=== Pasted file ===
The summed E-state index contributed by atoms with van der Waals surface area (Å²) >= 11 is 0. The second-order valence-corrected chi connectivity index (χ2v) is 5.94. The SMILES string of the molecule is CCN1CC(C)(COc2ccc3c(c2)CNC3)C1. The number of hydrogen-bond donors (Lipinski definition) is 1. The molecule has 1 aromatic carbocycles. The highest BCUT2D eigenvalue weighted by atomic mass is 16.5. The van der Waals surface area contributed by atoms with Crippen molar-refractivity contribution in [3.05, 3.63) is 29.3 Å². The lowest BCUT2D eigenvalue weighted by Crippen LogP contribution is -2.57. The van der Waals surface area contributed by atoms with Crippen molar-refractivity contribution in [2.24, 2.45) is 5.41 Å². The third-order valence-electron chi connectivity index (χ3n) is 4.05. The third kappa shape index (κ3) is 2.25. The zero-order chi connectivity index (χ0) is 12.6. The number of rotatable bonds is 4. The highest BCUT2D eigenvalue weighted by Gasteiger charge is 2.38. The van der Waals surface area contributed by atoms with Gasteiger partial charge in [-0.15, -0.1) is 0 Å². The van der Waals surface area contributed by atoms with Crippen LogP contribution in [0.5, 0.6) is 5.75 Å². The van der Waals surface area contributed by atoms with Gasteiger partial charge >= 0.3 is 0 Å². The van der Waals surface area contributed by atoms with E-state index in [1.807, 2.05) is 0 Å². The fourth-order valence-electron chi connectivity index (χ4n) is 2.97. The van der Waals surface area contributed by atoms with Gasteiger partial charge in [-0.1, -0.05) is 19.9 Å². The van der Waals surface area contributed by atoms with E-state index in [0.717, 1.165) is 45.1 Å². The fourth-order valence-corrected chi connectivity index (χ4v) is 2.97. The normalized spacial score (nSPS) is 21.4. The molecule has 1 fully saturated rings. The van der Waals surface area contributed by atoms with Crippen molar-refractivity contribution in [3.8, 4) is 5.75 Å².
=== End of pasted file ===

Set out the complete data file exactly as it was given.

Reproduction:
The summed E-state index contributed by atoms with van der Waals surface area (Å²) >= 11 is 0. The second-order valence-corrected chi connectivity index (χ2v) is 5.94. The SMILES string of the molecule is CCN1CC(C)(COc2ccc3c(c2)CNC3)C1. The number of hydrogen-bond donors (Lipinski definition) is 1. The molecule has 1 aromatic carbocycles. The highest BCUT2D eigenvalue weighted by atomic mass is 16.5. The van der Waals surface area contributed by atoms with Crippen molar-refractivity contribution in [3.05, 3.63) is 29.3 Å². The lowest BCUT2D eigenvalue weighted by Crippen LogP contribution is -2.57. The van der Waals surface area contributed by atoms with Crippen molar-refractivity contribution in [2.24, 2.45) is 5.41 Å². The third-order valence-electron chi connectivity index (χ3n) is 4.05. The third kappa shape index (κ3) is 2.25. The zero-order chi connectivity index (χ0) is 12.6. The number of rotatable bonds is 4. The highest BCUT2D eigenvalue weighted by Gasteiger charge is 2.38. The van der Waals surface area contributed by atoms with Gasteiger partial charge in [-0.15, -0.1) is 0 Å². The van der Waals surface area contributed by atoms with Crippen LogP contribution in [0.5, 0.6) is 5.75 Å². The van der Waals surface area contributed by atoms with Gasteiger partial charge >= 0.3 is 0 Å². The van der Waals surface area contributed by atoms with E-state index in [1.807, 2.05) is 0 Å². The fourth-order valence-electron chi connectivity index (χ4n) is 2.97. The van der Waals surface area contributed by atoms with Gasteiger partial charge in [-0.1, -0.05) is 19.9 Å². The van der Waals surface area contributed by atoms with E-state index in [0.717, 1.165) is 45.1 Å². The fourth-order valence-corrected chi connectivity index (χ4v) is 2.97. The normalized spacial score (nSPS) is 21.4. The molecule has 1 fully saturated rings. The van der Waals surface area contributed by atoms with Crippen molar-refractivity contribution in [3.8, 4) is 5.75 Å².